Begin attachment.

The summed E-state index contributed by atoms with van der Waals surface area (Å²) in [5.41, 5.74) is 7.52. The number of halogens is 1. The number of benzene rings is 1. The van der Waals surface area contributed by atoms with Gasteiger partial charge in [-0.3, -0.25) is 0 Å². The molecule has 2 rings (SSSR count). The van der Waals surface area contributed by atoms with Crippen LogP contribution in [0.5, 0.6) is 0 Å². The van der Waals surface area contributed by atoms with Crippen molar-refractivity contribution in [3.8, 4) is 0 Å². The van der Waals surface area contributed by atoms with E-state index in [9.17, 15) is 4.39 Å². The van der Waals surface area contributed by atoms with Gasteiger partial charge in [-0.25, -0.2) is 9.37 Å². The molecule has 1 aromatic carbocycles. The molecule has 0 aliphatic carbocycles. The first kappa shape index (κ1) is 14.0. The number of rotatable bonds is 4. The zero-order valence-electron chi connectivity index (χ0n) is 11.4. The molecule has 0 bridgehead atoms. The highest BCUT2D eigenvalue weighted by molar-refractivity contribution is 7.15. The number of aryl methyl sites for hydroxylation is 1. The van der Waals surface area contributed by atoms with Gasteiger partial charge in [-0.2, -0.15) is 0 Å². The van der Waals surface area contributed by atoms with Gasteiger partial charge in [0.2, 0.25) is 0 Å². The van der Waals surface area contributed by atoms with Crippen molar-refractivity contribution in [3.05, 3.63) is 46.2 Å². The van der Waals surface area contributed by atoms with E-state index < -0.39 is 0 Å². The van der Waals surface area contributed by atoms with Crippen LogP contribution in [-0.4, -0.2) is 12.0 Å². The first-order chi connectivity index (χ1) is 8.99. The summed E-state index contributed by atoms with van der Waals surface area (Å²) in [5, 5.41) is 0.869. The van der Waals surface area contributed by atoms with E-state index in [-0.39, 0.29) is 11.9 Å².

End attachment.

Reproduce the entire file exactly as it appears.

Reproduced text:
The summed E-state index contributed by atoms with van der Waals surface area (Å²) in [5.41, 5.74) is 7.52. The number of halogens is 1. The number of benzene rings is 1. The van der Waals surface area contributed by atoms with Gasteiger partial charge in [-0.3, -0.25) is 0 Å². The molecule has 2 rings (SSSR count). The van der Waals surface area contributed by atoms with Crippen LogP contribution in [0.5, 0.6) is 0 Å². The van der Waals surface area contributed by atoms with Crippen molar-refractivity contribution in [3.8, 4) is 0 Å². The van der Waals surface area contributed by atoms with E-state index in [9.17, 15) is 4.39 Å². The van der Waals surface area contributed by atoms with Gasteiger partial charge in [-0.25, -0.2) is 9.37 Å². The molecule has 1 aromatic carbocycles. The molecule has 0 aliphatic carbocycles. The first kappa shape index (κ1) is 14.0. The number of rotatable bonds is 4. The zero-order valence-electron chi connectivity index (χ0n) is 11.4. The molecule has 0 bridgehead atoms. The highest BCUT2D eigenvalue weighted by molar-refractivity contribution is 7.15. The number of aryl methyl sites for hydroxylation is 1. The van der Waals surface area contributed by atoms with Gasteiger partial charge in [-0.2, -0.15) is 0 Å². The van der Waals surface area contributed by atoms with Gasteiger partial charge in [0.2, 0.25) is 0 Å². The van der Waals surface area contributed by atoms with Crippen molar-refractivity contribution in [3.05, 3.63) is 46.2 Å². The van der Waals surface area contributed by atoms with E-state index < -0.39 is 0 Å². The van der Waals surface area contributed by atoms with Crippen LogP contribution in [-0.4, -0.2) is 12.0 Å². The first-order chi connectivity index (χ1) is 8.99. The summed E-state index contributed by atoms with van der Waals surface area (Å²) in [5, 5.41) is 0.869. The van der Waals surface area contributed by atoms with E-state index in [-0.39, 0.29) is 11.9 Å².